The Kansas Supreme Court on Friday upheld the capital murder conviction and death sentence of Scott Cheever, who was convicted of gunning down Greenwood County Sheriff Matt Samuels during a drug raid in 2005.
In a 52-page opinion penned by Justice Eric Rosen, the state’s high court rejected Cheever’s claims that errors occurred during the guilty-phase of his trial.
The court in the ruling also identified four errors — including improper comments made and the district court judge’s instructions to jurors — that occurred during the sentencing phase of Cheever’s trial. But the court said none, considered alone or collectively, reached the threshold required to throw out his death sentence.
“In light of the record as a whole, the total effect of these errors had very little, if any, likelihood of changing the jury’s ultimate conclusion that death was the appropriate sentence,” Rosen wrote.
Cheever claimed jurors who decided his fate weren’t told mitigating factors — which seek leniency in sentencing — presented in the penalty phase of a trial needn’t be proven beyond a reasonable doubt to be used in the weighing process. In death penalty cases, a jury hears evidence both in support of execution and against it, and then decides which carries greater weight.
He also claimed a prosecutor unfairly harmed his chances at life imprisonment when he told jurors they should reject requests for leniency on the basis of Cheever’s methamphetamine use.
The court expressed disapproval at the remark in Friday’s ruling, but said that the error was harmless.
The decision to uphold Cheever’s death sentence was 6-1.
Justice Lee Johnson was the lone dissenter, saying he would have vacated Cheever’s death sentence and remanded the case to district court. The death penalty, he wrote, in his view violates the Kansas Constitution Bill of Rights’ ban on cruel and unusual punishment.
He also said the instruction error regarding mitigating factors warranted a new sentencing proceeding.
A Greenwood County jury in 2007 convicted Cheever of capital murder for Samuels’ death, four counts of attempted capital murder for firing at other law enforcement officers, criminal possession of a firearm and manufacturing methamphetamine.
On appeal, Cheever challenged his capital murder and attempted capital murder convictions, as well as his death sentence.
The Kansas Supreme Court has ruled on Cheever’s death appeal once before. It vacated his conviction and ordered a new trial in 2012, saying prosecutors violated Cheever’s right against self-incrimination when they allowed an expert witness to testify in Greenwood County District Court about a mental evaluation of Cheever’s that had been ordered by a federal court judge.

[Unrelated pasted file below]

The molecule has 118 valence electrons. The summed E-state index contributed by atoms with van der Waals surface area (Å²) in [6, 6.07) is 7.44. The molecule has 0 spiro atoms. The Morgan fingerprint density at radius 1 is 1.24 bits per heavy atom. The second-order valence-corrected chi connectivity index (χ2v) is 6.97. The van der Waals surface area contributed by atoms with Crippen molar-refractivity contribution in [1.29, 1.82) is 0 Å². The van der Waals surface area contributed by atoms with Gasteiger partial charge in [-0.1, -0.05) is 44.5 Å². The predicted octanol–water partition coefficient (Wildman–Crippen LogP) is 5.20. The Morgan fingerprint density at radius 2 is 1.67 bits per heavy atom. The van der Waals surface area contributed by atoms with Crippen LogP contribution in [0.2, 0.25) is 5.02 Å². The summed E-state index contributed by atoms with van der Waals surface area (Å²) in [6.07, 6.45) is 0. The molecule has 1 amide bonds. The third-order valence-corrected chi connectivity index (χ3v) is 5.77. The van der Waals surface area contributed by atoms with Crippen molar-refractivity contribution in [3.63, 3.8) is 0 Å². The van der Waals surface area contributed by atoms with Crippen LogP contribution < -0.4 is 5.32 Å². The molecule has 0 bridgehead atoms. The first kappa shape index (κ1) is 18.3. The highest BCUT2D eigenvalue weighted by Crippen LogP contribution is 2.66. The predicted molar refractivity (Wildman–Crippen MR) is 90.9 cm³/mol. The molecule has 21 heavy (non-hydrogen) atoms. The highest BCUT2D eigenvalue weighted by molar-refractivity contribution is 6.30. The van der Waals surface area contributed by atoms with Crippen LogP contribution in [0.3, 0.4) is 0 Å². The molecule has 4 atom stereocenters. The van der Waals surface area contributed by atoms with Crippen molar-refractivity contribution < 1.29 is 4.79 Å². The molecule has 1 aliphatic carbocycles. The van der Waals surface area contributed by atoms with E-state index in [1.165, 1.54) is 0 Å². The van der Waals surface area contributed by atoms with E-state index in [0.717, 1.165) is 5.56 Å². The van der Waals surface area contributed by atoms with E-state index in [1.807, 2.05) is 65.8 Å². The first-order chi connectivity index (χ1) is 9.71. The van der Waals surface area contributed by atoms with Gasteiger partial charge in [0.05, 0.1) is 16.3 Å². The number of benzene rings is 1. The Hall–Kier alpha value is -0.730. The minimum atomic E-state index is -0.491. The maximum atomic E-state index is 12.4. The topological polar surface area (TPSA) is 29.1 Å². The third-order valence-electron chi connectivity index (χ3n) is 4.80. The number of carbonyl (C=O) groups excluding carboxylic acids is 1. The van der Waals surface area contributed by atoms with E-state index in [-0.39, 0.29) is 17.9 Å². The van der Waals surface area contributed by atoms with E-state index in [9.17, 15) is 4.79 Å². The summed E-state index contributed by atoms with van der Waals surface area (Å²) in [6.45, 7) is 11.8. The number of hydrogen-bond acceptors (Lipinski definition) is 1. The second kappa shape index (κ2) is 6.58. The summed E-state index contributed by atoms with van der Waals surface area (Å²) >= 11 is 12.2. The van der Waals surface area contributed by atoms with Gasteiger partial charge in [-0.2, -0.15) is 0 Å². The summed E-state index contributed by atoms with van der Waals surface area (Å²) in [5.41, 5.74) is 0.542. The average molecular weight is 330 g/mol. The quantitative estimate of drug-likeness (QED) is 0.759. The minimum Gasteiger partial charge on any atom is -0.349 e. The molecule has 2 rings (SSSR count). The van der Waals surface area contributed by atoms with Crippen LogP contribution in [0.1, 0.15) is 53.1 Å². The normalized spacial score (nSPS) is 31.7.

But the U.S. Supreme Court the following year said Cheever’s death sentence shouldn’t have been thrown out and ordered the state’s high court to look at the case again.
Kansas Attorney General Derek Schmidt in an e-mailed statement said he felt “encouraged the Kansas Supreme Court has agreed that this case was properly tried and the defendant was properly convicted and sentenced under applicable law.”
“Unless the United States Supreme Court takes the highly unusual step of agreeing to hear this case a second time, today’s ruling marks the end of the first line of appeals in this case,” Schmidt said.
It’s unclear when an execution by lethal injection would take place, but it’s unlikely to occur anytime soon. Cheever, now 34, is a special management inmate at Lansing Correctional Facility. He is one of 10 men currently awaiting execution in Kansas.
Cheever shot Samuels on Jan. 19, 2005, while the sheriff was trying to serve an arrest warrant on him at a house in the town of Virgil.
Cheever shot Samuels on a staircase leading to the upstairs bedroom where he was hiding. He and others in the house had been cooking and using methamphetamine that day.
Cheever, according to The Eagle’s news archives, never denied killing the sheriff. But during his trial, Cheever’s lawyers argued that his heavy meth use prevented him from forming murderous intent or premeditation.
Jurors recommended a death sentence for Cheever after delivering a guilty verdict.
Samuels’ death prompted law changes that made it more difficult to purchase ingredients, including some allergy medications, used in making meth. The changes were known as the Matt Samuels Act.
Cheever’s death sentence is the second affirmed by the Kansas Supreme Court. The first came in November when the court decided Kansas City-area serial killer John E. Robinson Sr., who stored the bodies of some of his victims in barrels, must remain on death row.
Robinson’s attorneys are seeking a U.S. Supreme Court review of the ruling, but justices have not yet decided whether to hear the case.
Also last year, the United States Supreme Court overturned the Kansas Supreme Court’s decisions to vacate death sentences in three cases. Those were of brothers Jonathan and Reginald Carr, who killed five people during a notorious crime spree in Wichita in 2000, and that of Sidney Gleason, who murdered a couple in Barton County in 2004.
The state Legislature reinstated capital punishment in 1994.
No one has been executed in Kansas since 1965.